Sweden/Norway summer vacation suggestions
March 25, 2011 5:18 PM   Subscribe

We are a young couple looking to spend two weeks vacationing in Sweden and Norway, any suggestions of where we should go or what we should do? We are more interested in doing outdoor stuff and going to beautiful places than spend the entire time in Stockholm/Oslo.
posted by bucksox to Travel & Transportation around Sweden (12 answers total) 28 users marked this as a favorite
 
We took the train from Stockholm (lovely) to Kiruna, in northern Sweden. We took a tour of the world's largest iron ore mine. The train ride was excellent and the air smelled of awesome tree-ness. If I were you, I would then continue to Narvik (Norway), just a short train ride away. From there you can go to the Lofoten islands; we didn't make it there but I wish we had.

Maybe then a flight to Bergen, which is beautiful, and some ferry trips to the surrounding fjords (Fjaerland, for example) which are gorgeous. One word of caution - it's very easy to burn through days in fjord country because takes so long to get around, so plan carefully.

We much preferred Stockholm to Oslo. I'd see the Vasa while you're there.

We didn't make it to the southern part of either country, but had more than enough fun in the north.
posted by Notorious S.O.C.K at 5:53 PM on March 25, 2011 [1 favorite]


Best answer: Oslo is boring. There's really not a lot of fun things to do there (the museums aren't worth it), and it feels like a small town. I'd avoid it unless you're visiting friends.
posted by halogen at 6:12 PM on March 25, 2011


If you want to do outdoor stuff in Norway, one (of many) places to consider is the Hardangervidda plateau in southern central Norway. It's stark, beautiful, and offers great possibilities for hiking and biking.

And @halogen: I think that the National Gallery, the ethnographic museum, and the Viking Ship Museum in Oslo are all worth a visit--and I've lived in Berlin, Paris, and Chicago.

My last Norwegian vacation involved staying for a few days with friends outside of Oslo, then driving through Telemark to the southern coast (to my grandmother's native town), then westward along the coast to Stavanger. The oil museum there is worth a visit, including for the fine restaurant (Bolgen og Moi) in the museum; if you can handle crowds (and I mean crowds, far more than you'd expect for a short but challenging hike), the trip to the Preikestolen is amazing. I then took the ferry to Bergen, which is a good place to spend several days. Unfortunately, after that I needed to return to Oslo for work.
posted by brianogilvie at 7:38 PM on March 25, 2011 [1 favorite]


I'm going to Norway next week for a little longer than 2 weeks.

I look forward to spending a couple of days in Bergen, then I will hop on the beautiful national ferry the Hurtigruten, and head on up to Kirkenes, and then make my way back to Bergen about a week later.

I will also take the train from Bergen to Oslo.

While in Oslo I plan to visit the Vigelands Park as well as see the Gallery and the Ethnographic Museum.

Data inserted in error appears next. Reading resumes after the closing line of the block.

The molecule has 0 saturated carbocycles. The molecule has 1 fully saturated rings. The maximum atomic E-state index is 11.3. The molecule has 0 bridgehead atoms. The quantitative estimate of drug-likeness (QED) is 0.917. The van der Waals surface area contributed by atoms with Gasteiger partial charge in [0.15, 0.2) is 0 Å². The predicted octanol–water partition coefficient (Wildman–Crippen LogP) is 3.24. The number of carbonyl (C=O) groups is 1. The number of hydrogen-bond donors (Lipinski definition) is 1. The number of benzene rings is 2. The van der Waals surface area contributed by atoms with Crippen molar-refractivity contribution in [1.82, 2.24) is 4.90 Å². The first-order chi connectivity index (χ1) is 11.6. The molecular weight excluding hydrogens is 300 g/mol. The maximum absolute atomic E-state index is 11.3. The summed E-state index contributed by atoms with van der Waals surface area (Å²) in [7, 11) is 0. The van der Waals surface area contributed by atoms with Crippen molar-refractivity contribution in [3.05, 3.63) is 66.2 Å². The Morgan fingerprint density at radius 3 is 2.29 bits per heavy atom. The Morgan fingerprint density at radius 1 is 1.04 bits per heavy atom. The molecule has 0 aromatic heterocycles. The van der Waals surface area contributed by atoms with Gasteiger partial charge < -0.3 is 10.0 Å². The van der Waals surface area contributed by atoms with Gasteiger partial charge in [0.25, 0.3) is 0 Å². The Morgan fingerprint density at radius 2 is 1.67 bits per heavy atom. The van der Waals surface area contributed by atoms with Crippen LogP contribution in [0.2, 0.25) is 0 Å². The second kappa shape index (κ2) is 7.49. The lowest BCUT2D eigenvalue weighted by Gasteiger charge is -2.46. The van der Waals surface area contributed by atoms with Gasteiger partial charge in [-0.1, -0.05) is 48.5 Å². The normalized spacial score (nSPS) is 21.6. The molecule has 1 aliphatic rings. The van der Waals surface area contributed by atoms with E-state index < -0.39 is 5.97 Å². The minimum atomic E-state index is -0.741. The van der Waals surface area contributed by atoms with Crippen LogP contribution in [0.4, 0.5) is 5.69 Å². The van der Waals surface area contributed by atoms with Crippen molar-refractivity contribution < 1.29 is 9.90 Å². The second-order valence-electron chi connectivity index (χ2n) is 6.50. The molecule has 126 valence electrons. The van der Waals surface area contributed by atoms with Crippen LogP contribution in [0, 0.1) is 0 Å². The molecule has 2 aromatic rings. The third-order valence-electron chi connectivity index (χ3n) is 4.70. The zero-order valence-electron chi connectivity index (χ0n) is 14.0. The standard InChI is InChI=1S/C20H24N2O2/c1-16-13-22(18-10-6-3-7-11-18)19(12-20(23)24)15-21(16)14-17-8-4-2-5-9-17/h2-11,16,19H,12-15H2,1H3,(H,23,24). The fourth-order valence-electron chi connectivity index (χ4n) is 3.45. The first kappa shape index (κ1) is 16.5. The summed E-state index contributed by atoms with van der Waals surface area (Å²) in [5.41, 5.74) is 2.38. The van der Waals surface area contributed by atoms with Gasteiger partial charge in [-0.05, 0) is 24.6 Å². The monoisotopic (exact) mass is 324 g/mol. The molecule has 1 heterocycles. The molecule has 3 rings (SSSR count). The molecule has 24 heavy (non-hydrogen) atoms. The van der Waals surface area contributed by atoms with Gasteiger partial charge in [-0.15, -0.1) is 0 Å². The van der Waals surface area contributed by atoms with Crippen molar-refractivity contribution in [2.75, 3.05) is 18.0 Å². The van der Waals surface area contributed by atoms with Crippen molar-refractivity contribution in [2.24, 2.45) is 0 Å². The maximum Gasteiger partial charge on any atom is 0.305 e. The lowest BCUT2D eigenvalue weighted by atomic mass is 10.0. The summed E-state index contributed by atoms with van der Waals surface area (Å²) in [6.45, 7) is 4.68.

Regarding Sweden, I spend some months working there in the 90s. Stockholm - and the neighboring archipelago - are absolutely a must. Elegant parks, wonderful food (oh the cakes! oh the strong coffee! the music scene was varied and wonderful then - can't imagine this has changed) and beautiful countryside.

I also spent some time in the Arctic in the spring and in the wintertime. If you go up to Kiruna in the summer, and indeed it's worth visiting!! do bring mosquito netting to wear over your hat. The mosquitos are legion (as they are everywhere in the arctic)
posted by seawallrunner at 9:06 PM on March 25, 2011 [1 favorite]


Try the Norwegian Tourist Routes - the architecture is very impressive.
posted by jonathanbell at 12:55 AM on March 26, 2011 [1 favorite]


I'm living in Stockholm. Personally, I see no reason to leave this beautiful city to see the monotony of trees and lakes of the countryside, but maybe this is just me.

Taking the ferry from Stockholm to Åbo or Tallin is a nice way to spend two days and you'll get to see the amazing Stockholm "archipelago" which is a horrible translation for "skärgård" which is what it is called in Swedish. An archipelago is a series of small islands, the skärgård (which literally means hacked-up garden) is 10.000 small islands, some just barely big enough for a small cottage, randomly strewn in the Baltic. Absolutely amazing place.

The Swedish countryside south of Östersund is pretty boring. It is mostly flat and what you see from the train is trees and the occasional lake. Moreover, except for some protected national parks in the way far north, pretty much every tree you see has been replanted as a result of centuries of logging.

That being said, a very nice train journey would be to take the overnight train from the Stockholm Central Station to Östersund and then connect to the Inlandsbanan to Gällivare. The Inlandsbanan runs only during the summer months and it will take you through some really remote parts of Sweden. The train is a slow one that makes extended stops in Sorsele, Storuman, Wilhelmina, and some other small towns so you can get out and walk around a bit.

From Gällivare, take the "overnight" train to Narvik in Norway. Of course during the summer there isn't going to be much "night".

From Narvik work your way back to Oslo to end your trip. The scenery in Norway is staggeringly beautiful, but as someone mentioned with the fjords and mountains traveling is one long series of detours.